Full Text Available Purpose: of this paper is to present the justification of replacement of the obsolete system for milk pasteurization and washing of the production line by the newer CIP system (cleaning in place in the dairy. The latter ensures reliable washing and sterilization of lines and machines, which is one of the principal prerequisites for the product quality.Design/methodology/approach: The measurements were performed with the installed equipment CIP Module 5111 - 5116. The cleaning equipment is an 8 line satellite system. The SPS control and the visualization take place through the RAS (Remote - Access network. The visualization data are archived and the visualization is connected to the PC network. The worn Alfa Laval pasteur has been replaced by the new Fischer equipment.Findings: The new CIP system assured 43% water saving, if compared with the old equipment. Saving of washing agents (caustic solution, acid amounted to 11.5%. Due to smaller need for energy (gas, electricity the energy costs were reduced by 19%.Research limitations/implications: The modern system for pasteurization and washing is closely connected with energy saving measures. It allows the production of safe milk products in accordance with HACCP (hazard analyses of critical control points and reduces the hazard of injuries with chemicals.Practical implications: For any company the investments are a decisive factor for its growth and development. Modernization of systems for washing of production lines in dairies assures the cost reduction at all levels and the milk processing into high-quality milk products.Originality/value: The new CIP energy saving system has an influence on the costs of the dairy business activities and the reduction of environment burdening. Owing to the use of new equipment allowing 20 second maintaining time of pasteurization the pasteurization temperature has been reduced from 78°C to 76°C and, thus, the profitability of the pasteurization process has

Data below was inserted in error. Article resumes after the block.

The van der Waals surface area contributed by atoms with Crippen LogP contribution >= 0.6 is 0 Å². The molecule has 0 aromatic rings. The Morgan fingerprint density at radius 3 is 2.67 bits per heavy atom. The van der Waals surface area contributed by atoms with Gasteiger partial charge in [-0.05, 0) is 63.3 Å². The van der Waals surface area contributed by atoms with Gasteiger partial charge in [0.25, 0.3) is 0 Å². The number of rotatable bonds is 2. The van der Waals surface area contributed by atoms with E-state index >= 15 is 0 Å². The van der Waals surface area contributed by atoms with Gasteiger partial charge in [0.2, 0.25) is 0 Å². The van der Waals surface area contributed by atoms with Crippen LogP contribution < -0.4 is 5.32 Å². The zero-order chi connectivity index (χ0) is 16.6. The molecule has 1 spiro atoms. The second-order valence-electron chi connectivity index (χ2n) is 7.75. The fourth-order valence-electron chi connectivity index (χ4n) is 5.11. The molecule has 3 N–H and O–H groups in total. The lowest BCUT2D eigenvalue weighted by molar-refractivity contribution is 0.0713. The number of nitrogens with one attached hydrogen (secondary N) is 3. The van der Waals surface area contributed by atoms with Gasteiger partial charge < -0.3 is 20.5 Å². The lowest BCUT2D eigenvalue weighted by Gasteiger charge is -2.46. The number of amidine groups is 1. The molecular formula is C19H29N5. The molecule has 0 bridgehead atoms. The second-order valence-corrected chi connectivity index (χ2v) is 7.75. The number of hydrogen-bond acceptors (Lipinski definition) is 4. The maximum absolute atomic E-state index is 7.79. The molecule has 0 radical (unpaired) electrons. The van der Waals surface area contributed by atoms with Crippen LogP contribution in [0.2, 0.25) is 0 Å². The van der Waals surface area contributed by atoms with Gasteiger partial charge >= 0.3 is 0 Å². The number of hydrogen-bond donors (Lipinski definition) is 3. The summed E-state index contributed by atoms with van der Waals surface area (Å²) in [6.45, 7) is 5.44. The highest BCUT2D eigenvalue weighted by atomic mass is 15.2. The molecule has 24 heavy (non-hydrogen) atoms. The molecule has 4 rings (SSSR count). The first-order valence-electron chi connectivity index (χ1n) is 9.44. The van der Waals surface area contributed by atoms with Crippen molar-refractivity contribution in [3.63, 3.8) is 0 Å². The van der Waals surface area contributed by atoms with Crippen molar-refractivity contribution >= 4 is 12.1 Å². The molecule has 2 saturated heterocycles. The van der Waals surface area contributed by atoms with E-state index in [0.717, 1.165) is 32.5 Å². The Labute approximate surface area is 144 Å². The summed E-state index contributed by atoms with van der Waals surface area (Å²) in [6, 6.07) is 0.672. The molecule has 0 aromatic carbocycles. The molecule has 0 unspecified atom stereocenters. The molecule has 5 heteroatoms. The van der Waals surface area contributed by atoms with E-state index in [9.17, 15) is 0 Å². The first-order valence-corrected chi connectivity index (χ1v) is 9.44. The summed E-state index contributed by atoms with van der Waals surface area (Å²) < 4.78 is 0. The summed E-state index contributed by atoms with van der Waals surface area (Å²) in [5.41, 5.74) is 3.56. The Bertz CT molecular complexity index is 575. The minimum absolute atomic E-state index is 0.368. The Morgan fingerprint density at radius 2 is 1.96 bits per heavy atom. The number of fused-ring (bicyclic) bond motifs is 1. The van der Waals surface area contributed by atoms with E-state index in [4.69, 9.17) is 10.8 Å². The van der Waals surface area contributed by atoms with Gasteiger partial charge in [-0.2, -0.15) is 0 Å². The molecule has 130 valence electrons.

14. Application of Hilbert-Huang signal processing to ultrasonic non-destructive testing of oil pipelines

    Institute of Scientific and Technical Information of China (English)

    MAO Yi-mei; QUE Pei-wen

    2006-01-01

    In this paper, a detection technique for locating and determining the extent of defects and cracks in oil pipelines based on Hilbert-Huang time-frequency analysis is proposed. The ultrasonic signals reflected from defect-free pipelines and from pipelines with defects were processed using Hilbert-Huang transform, a recently developed signal processing technique based on direct extraction of the energy associated with the intrinsic time scales in the signal. Experimental results showed that the proposed method is feasible and can accurately and efficiently determine the location and size of defects in pipelines.

  15. Rapid Development of China's Offshore Oil Industry

    Institute of Scientific and Technical Information of China (English)

    Zhang Haimin

    2002-01-01

    @@ Founded on February 15, 1982, China National Offshore Oil Corporation (CNOOC) has experienced two decades of rapid development, in which the annual offshore oil production rose dramatically to 23.13 million tons in 2001 from 90,000 tons in 1982while the total assets jumped to 72 billion yuan from 2.8 billion yuan, but the total employees dropped to 21,000 people from 30,000. This offshore oil giant generated a profit of 9.2 billion yuan in 2001 and turned over 4 billion yuan in taxes to the State with the crude production cost lowered to US$9 per barrel.

  16. Renewable energy project development

    Energy Technology Data Exchange (ETDEWEB)

    Ohi, J.

    1996-12-31

    The author presents this paper with three main thrusts. The first is to discuss the implementation of renewable energy options in China, the second is to identify the key project development steps necessary to implement such programs, and finally is to develop recommendations in the form of key issues which must be addressed in developing such a program, and key technical assistance needs which must be addressed to make such a program practical.